Strategic Thinking and Interpretation

 

 

 

strategic thinking anticipation www.janeanesworld.com

 

 

 

It is thrilling to learn to do strategic thinking and to be able to interpret what you see while doing it. As part of a series on strategic thinking I have written about what strategic thinking is and how to do it and the part of anticipation and challenge in strategic thinking. This article will explore what it means to interpret when you are doing strategic thinking. Before we begin, to look at what it means to interpret, let’s review the components of strategic thinking.

Strategic thinking involves several different components. These components include:
1. Anticipation – the ability and use of peripheral vision, the ability to think three or more moves ahead
2. Challenge – the act of questioning, reframing, digging into the roots of a matter
3. Interpret - being able to figure out patterns from multiple data sources
4. Decide – the act of taking a stand, balancing speed and quality in making a determination
5. Align – get all interested parties, all stakeholders with their divergent views to come together
6. Learn – the ability to use failures and successes as resources, debrief and adjust thinking action to match changing circumstances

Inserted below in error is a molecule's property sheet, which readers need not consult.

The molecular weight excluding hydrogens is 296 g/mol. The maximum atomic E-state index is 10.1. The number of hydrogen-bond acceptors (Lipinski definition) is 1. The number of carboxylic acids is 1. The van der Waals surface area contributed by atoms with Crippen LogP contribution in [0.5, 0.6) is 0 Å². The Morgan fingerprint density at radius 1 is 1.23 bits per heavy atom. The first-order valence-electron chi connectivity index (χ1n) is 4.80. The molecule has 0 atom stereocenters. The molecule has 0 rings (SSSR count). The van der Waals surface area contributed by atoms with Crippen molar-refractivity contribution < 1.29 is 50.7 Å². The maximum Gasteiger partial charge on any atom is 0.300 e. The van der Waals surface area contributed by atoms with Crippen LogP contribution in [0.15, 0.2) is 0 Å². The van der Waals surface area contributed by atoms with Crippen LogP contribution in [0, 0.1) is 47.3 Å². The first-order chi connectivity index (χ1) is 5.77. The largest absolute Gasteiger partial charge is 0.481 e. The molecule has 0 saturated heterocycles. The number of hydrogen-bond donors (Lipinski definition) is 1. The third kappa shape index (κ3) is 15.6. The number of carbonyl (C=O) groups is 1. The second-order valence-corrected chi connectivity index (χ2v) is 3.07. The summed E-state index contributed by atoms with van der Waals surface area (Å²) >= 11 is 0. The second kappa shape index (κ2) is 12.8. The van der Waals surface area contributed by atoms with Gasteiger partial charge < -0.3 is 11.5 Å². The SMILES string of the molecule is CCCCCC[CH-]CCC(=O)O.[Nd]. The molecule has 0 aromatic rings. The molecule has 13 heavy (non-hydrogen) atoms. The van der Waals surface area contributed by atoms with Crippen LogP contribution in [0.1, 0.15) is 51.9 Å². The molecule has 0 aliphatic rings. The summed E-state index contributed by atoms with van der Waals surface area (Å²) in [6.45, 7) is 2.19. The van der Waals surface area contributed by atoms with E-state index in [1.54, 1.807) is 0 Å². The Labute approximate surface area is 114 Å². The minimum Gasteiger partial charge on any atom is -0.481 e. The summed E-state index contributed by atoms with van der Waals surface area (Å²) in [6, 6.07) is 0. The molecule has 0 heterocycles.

When talking about strategic thinking, after we anticipate – look around so we can think three or more moves ahead, after we challenge- question and dig into the roots of the matter it is time to interpret – to figure out if there are any patterns or lessons to be learned from the information we have at hand. When we interpret we are able to look at all the various data streams at our disposal and learn what they have to tell us. Some actions and ideas are crystal clear and easily understood. However most often when we do strategic thinking, we need to interpret the situation around us.

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It is important to be able to figure out patterns. When you are doing strategic thinking, you must pay attention and try to understand behavior and trends that you witness. At the same time, I order to do a good job with your strategic thinking you must be able to deal with information from more than one source at a time. In these ways, strategic thinking is a lot like putting a puzzle together when the box contains pieces to more than one puzzle.

To the untrained eye, it may seem like a lot of work to do strategic thinking, but it is well worth the effort. It is worth the effort because strategic thinking allows us to solve the big problems we face. Strategic thinking is what helps us to succeed when we remember that if we fail to plan we plan to fail. It is well worth whatever effort is required.

In conclusion, it is thrilling to learn to do strategic thinking and to be able to interpret what you see while doing it. So, the question for you this thrilling day is, how do you interpret data when you do strategic thinking?

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